At the end of WW2 the emergence and possibilities of the practical helicopter were evident. Many aircraft companies, both big and tiny, saw a potential boom in vertical flight area and tried hard to achieve a large piece of that cake. The Model 45 design was Firestone Aircraft Company pretender. Conceived originally by G & A Aircraft during late WW2, this pod and boom helicopter follow the classic lines of the Sikorsky S-51 …, with a lot less success. Only two variants of the 45 were produced: a side by side seat civilian one and this tandem seat military example.
Cute enough to me.
A view of the “Palais de l’Air” hall at the 1937 Exposition Internationale des Arts et Techniques Appliqués à la Vie Moderne, Paris. This stunning display was designed by Robert and Sonia Delaunay. Huge hangar-like scenario; aircraft engines on pedestals all around and those incredible aluminum rings -a sort nuclear structure- encircling the then promising Potez 63.
By the way, neither the Loire-Nieuport (S.N.A.C.O) 161 at the right nor the Hanriot H.220 at the left went anywhere. Some clairvoyance here.
Looks can sometimes be very deceitful. The Seagull was not the kind of bird you would have trusted across “limit-less miles of submarine-infected seas”.
Eyes on the engine instruments, mainly.
Weird scenes inside the USSR. The MD-160 Lun (Harrier in Russian) was an ekranoplan launched in the early 1980’s. With a load capacity of 91 metric tons, its main mission was anti-ship warfare. For that purpose the Lun mounted on its back six P-270 Moskit (SS-N-22 Sunburn) missiles. This massive aircraft ended as the only one of its kind, since the fall of the USSR and the budget cuts forced the program to be suspended in the middle 1990’s. Powered by eight Kuznetsov NK-87 turbofans, placed on its forward canards, the Lun was the fastest ekranoplan of its time with a maximum speed of 550 km/h. It surely wasn’t the prettiest…in conventional ways.
The unique MD-160 built rotting nicely in Kaspiysk, Russia. Look at the complexity of its bow lines. Trident included.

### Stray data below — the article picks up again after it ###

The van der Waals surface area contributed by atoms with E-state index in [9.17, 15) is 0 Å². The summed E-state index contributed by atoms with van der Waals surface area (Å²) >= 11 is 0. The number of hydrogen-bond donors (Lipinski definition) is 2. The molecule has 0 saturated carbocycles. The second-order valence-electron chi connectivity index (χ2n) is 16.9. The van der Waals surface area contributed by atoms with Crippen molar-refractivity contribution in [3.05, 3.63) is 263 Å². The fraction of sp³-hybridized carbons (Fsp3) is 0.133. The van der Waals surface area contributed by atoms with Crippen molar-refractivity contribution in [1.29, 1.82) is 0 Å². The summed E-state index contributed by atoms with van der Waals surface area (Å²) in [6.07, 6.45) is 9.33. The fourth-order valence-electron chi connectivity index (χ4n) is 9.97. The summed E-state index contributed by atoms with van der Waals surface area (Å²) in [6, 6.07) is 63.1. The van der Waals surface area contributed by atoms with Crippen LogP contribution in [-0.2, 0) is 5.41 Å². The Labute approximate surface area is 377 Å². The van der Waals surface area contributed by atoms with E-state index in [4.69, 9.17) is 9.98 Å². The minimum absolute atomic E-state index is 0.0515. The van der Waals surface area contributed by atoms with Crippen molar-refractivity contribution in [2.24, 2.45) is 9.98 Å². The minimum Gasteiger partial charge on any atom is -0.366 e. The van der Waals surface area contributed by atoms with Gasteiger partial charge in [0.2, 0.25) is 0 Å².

In fact, the B-58’s form of pre-recorded female voice warning system provided by Nortronics Division of Northrop Corporation was recorded by actress and singer Joan Elms, not by Gina Drazin. The crew referred to that voice as “Sexy Sally” or as “The (Old) Bitch”…. since she always brought bad tidings.
Photo taken from the July 1962 issue “Popular Science”.
A pair of clean F1CR‘s returning “ensemble” to base with the usual panache. Not Deltas, but who really cares.
Over Mareeba, Queensland. March 18, 1944. Sublime photo of No. 5 (Tactical Reconnaissance) Squadron RAAF (of course) “U-Beaut 2”, a CA-13 Boomerang (A46-128) piloted here by F/L D. H. Goode. Info source.
With the cockpit canopy gloriously open. I only miss some pineapple.
This was Pavel Sukhoi’s OKB first attempt into the jet aircraft design. Conceived as a purely research aircraft in late 1942, this dandy artifact had an annular intake scoop placed the fuselage just behind its teardrop-shaped cockpit capsule. The nose section would have housed both the cockpit and a fuel tank, and was to be attached to the larger diameter central fuselage by four pylons. The central fuselage was to contain the “half-step” composite jet engine: a classic air-cooled engine -with an oil cooler- driving a pair of co-axial propellers was employed to supply compressed air to a sort of jet engine’s fuel injection/combustion chamber placed in the tapered tube. Complex enough?. The project never left the drawing board.
Very Soviet style artist’s impression of the subject. It could have been really something.
This magnificent photo depicts a dorsal fin fillet-less early P-51D-5-NA (44-13366) just off the production line on a test flight near its birth place, the Inglewood North American plant (California) in 1944.
Slick it sure was. Photo: LIFE.